You’ve discovered rock climbing and the art of self-challenges, and little by little, you’ve been honing your skills. The question is, are your starter all-around climbing shoes holding you back? Put another way, when is the time right to step into a more aggressive pair of climbing shoes?
If the Shoe Fits…
In the beginning, an all-around shoe just made sense. After all, you were still exploring the sport and discovering your favorite aspects, so you needed something that could accommodate a wide variety of climbing activities. Now, maybe you’re still in the exploration phase, or you just enjoy doing a little of this and a little of that. There is nothing wrong there. The first step is to learn what is meant by “aggressive” regarding climbing shoes.
Aggressive climbing shoes are sometimes referred to as “cambered”. That describes a shoe where the arch of the sole and the toe point downward. Also bear in mind that in general, the more aggressive the shoe, the longer the break-in period is likely to be.
Don’t Torture Yourself
Don’t go from your relatively comfortable first-time climbing shoes to something that feels more like a form of torture than a shoe. Yes, your shoes should be snug, but that doesn’t mean you have to go from one extreme to the other all at once! Upgrade, by all means, but upgrade to something that facilitates a higher level of performance that still has a degree of versatility and comfort.
That said, climbing shoes aren’t designed for comfort like a “sneaker” is. They’re supposed to fit as snugly as possible without causing actual pain. If your climbing shoes are super comfortable, then they’re probably too large for you! Getting the fit just right will help you climb harder and longer.
Choosing an Intermediate Shoe
The next step up from your beginner’s shoe is a moderate climbing shoe. Their slightly down-turned shape make them better for more technical climbing, but they remain a good all-purpose shoe that can handle things like slab routes, crack climbs, longer multi-pitch climbs and slight overhangs. They’ll also have thinner, stickier soles for better grip, yet they’ll still allow for some comfort, unlike more seriously aggressive shoes. Be aware, that the thinner, stickier soles that provide better grip and feel will also wear out faster than the rubber on the soles of your neutral, “all-around” climbing shoes.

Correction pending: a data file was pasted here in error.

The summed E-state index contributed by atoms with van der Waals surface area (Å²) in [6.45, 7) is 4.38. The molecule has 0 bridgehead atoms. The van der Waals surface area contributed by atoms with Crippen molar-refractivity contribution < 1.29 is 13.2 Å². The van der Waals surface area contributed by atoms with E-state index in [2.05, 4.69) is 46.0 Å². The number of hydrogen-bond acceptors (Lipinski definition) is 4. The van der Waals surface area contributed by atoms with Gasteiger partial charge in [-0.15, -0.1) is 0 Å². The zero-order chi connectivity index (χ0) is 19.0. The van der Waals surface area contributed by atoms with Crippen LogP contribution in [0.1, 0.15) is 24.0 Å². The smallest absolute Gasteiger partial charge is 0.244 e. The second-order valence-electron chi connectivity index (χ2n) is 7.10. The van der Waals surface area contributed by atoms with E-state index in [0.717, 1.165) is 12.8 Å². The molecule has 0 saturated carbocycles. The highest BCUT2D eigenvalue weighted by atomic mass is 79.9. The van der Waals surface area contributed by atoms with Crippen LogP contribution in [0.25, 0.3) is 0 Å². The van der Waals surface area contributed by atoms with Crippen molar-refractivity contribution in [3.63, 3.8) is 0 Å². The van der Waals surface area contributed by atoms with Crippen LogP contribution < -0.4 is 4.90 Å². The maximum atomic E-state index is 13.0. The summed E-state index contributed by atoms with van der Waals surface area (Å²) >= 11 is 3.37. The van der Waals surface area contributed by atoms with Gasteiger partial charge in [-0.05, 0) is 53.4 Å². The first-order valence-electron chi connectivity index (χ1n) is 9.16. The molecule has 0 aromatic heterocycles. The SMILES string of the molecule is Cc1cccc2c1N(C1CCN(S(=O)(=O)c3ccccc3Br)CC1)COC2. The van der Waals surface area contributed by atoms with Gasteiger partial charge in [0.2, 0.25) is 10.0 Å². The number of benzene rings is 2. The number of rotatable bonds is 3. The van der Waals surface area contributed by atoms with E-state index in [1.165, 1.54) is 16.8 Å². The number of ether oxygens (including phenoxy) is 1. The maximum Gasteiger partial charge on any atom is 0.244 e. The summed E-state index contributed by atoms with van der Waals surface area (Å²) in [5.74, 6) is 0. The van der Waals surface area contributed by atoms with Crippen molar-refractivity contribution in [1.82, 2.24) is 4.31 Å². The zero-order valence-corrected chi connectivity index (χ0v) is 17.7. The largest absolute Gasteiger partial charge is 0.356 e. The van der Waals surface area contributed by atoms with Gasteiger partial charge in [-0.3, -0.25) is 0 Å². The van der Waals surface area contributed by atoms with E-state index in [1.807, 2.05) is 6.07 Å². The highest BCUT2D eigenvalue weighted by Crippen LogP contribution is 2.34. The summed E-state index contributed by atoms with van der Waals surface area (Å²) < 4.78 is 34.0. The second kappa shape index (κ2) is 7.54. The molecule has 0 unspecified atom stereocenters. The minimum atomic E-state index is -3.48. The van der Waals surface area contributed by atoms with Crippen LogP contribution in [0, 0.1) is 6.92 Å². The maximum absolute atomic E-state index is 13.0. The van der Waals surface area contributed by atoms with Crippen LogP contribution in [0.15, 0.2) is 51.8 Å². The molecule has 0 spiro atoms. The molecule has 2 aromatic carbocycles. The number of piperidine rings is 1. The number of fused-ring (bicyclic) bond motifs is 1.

Honing Your Technique and Your Shoe
Often, the perceived need for a more aggressive climbing shoe can reflect both a need for more toe grip or more flexibility and need to hone your climbing skills further. When you get to the point where you’re ready to tackle challenging overhangs, an aggressive shoe will give you an advantage. They’ll also be helpful at the gym as you progress but forget about wearing them on day long multi-pitch climbs.
A Different Shoe for Different Challenges
As you hone your skills and explore different climbing challenges, you’ll find that you probably want to have a neutral, a moderate and an aggressive climbing shoe “wardrobe” to be ready for any and all climbing scenarios. If you continue to evolve your climbing skills, that’s just what you will do! Most experienced climbers say that they have specific pairs for specific climbing occasions, and develop a particular fondness for each pair based on the performance-enhancing features each offers in those scenarios. And as with most sports, over time you’ll become more aware of what works best for you, your skill level and your climbing nuances. Good climbing shoes are an asset — and passion is essential!
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